The trouble with guidebooks

We all do it of course when we are visiting somewhere new; we look in a guidebook and we research on the internet. They all can be great sources of information as can guided tours, but the trouble of course is there a risk we only discover the ‘top ten’ places to go and miss out on other wonders.  Instagram it seems is making some tourists even less imaginative in their travels as everyone attempts to take the exact same photograph as that ‘100k liked’ one on their Instagram feed. And I know I have got caught up with social media finds too. Sometimes though it is positive, for example we would never have gone to Aveiro if it had not been for a post by Nelson Carvalheiro. However other times I have been so keen to visit something I had seen in a guidebook it has stopped me from even considering that there might be just as lovely alternatives. And so it was the case with Porto’s azulejo covered churches.

Igreja do Carmo

I think nearly everyone who visits Porto will have a photograph of Igreja do Carmo (pictured above), since on Instagram I am regularly seeing clever shots of people standing at the traffic lights with the church behind. However it is not the only azulejo covered church in Porto, there are numerous other delights to discover such as Capela das Almas de Santa Caterina.

Capela das Almas de Santa Caterina.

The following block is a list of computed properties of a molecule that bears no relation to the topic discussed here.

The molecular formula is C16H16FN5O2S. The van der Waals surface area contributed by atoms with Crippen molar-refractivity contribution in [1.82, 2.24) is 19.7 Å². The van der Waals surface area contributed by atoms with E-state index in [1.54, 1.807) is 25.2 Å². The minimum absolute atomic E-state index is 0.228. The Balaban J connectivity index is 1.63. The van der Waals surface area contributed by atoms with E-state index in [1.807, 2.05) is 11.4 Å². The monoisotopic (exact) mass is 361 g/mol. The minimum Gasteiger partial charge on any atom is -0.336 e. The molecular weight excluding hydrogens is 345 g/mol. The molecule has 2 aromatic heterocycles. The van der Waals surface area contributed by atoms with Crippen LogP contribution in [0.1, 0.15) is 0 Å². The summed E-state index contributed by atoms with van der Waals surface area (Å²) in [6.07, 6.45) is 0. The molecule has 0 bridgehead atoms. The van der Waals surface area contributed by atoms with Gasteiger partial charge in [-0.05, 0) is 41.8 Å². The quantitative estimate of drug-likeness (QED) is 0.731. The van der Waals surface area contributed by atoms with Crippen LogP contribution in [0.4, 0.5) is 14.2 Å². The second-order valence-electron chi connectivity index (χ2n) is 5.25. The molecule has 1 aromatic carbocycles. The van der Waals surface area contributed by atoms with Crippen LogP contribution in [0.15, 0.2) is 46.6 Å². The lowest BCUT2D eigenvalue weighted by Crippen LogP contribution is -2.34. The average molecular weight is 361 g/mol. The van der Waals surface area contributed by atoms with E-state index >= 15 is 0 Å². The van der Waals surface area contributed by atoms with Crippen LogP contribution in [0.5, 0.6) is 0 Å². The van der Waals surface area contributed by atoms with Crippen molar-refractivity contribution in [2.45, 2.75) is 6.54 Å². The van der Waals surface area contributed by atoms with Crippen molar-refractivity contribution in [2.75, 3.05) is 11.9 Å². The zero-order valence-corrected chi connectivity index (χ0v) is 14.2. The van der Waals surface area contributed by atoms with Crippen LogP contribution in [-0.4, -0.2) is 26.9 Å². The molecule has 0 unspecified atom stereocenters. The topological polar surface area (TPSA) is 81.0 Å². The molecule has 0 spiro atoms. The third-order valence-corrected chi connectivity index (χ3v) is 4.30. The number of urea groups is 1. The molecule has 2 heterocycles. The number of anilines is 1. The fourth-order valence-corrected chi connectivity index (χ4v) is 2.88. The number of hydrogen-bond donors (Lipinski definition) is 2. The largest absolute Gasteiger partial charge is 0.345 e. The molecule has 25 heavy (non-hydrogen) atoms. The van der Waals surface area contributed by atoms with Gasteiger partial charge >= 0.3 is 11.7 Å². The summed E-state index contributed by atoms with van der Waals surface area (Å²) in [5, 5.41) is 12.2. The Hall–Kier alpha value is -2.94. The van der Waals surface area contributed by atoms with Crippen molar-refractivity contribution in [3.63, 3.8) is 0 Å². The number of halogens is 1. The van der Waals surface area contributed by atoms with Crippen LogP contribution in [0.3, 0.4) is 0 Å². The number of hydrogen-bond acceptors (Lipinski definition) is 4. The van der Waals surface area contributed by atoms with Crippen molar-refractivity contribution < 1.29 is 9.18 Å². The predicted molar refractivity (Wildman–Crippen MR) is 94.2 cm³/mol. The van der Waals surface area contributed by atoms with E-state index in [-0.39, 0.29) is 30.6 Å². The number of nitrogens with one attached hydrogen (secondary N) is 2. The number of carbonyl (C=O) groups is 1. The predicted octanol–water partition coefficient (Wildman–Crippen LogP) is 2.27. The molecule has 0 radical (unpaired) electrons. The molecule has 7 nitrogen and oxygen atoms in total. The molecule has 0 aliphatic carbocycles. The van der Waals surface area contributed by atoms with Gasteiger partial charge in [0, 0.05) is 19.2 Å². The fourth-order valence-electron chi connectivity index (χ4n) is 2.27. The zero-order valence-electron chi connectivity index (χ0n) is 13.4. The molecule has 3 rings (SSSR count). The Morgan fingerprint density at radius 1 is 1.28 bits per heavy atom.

The church is 18th century and was built on the site of a much older wooden chapel. At first glance you might think the tiles are of the same period given the painting style, however they didn’t appear until 1929. The 15,947 tiles were produced in Lisbon and are the creation of the artist Eduardo Leite. The panels depict the life of St. Francis of Assisi and St. Catherine.

I thought a stunning building, and whilst it was a new find for me I am very aware it is probably almost as well known as Igreja do Carmo. So if you are heading to Porto anytime soon and love azulejos as much as I do, why not set yourself the challenge of finding a church that is lesser known!

The stained glass is lovely too

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When in Portugal you will find me walking, cooking, photographing, reading and of course blogging. In England it is pretty much the same but with the addition of gardening and lots of volunteering!

40 thoughts on “The trouble with guidebooks

  1. Never seen an azulejo covered church, but they are impressive. As for Andrew’s church!! Wow!
    It is hard to avoid the tourist sites, but if I have time (as in more than one day) then I will go off the beaten track and see what I find. Trouble is with the internet there aren’t many undiscovered places any more.

    Liked by 1 person

    1. and you are right the internet so good in so many ways, but in others . . . .and I know I am adding to the problem with this blog. You want to share but at the same time . . . . . . .

      Liked by 1 person

  2. We rarely refer to guidebooks and do our research online instead. We also make sure to visit the tourist information centre early on and we always ask about less well-known places that might be good to see. I sometimes do a search for “unusual things to do” in a new place and often come up with amazing alternatives to the touristy destinations.

    Liked by 1 person

    1. hee hee, I do like the older ones though. We have quite a few that are more than 20years old . . great fun to read and just occasionally come up with a gem that doesn’t appear in any modern guides 🙂

      Liked by 1 person

        1. It’s such a fabulous city, but avoid the peak season if you can. So so many tourists these days which can be problematic as it’s only a tiny city


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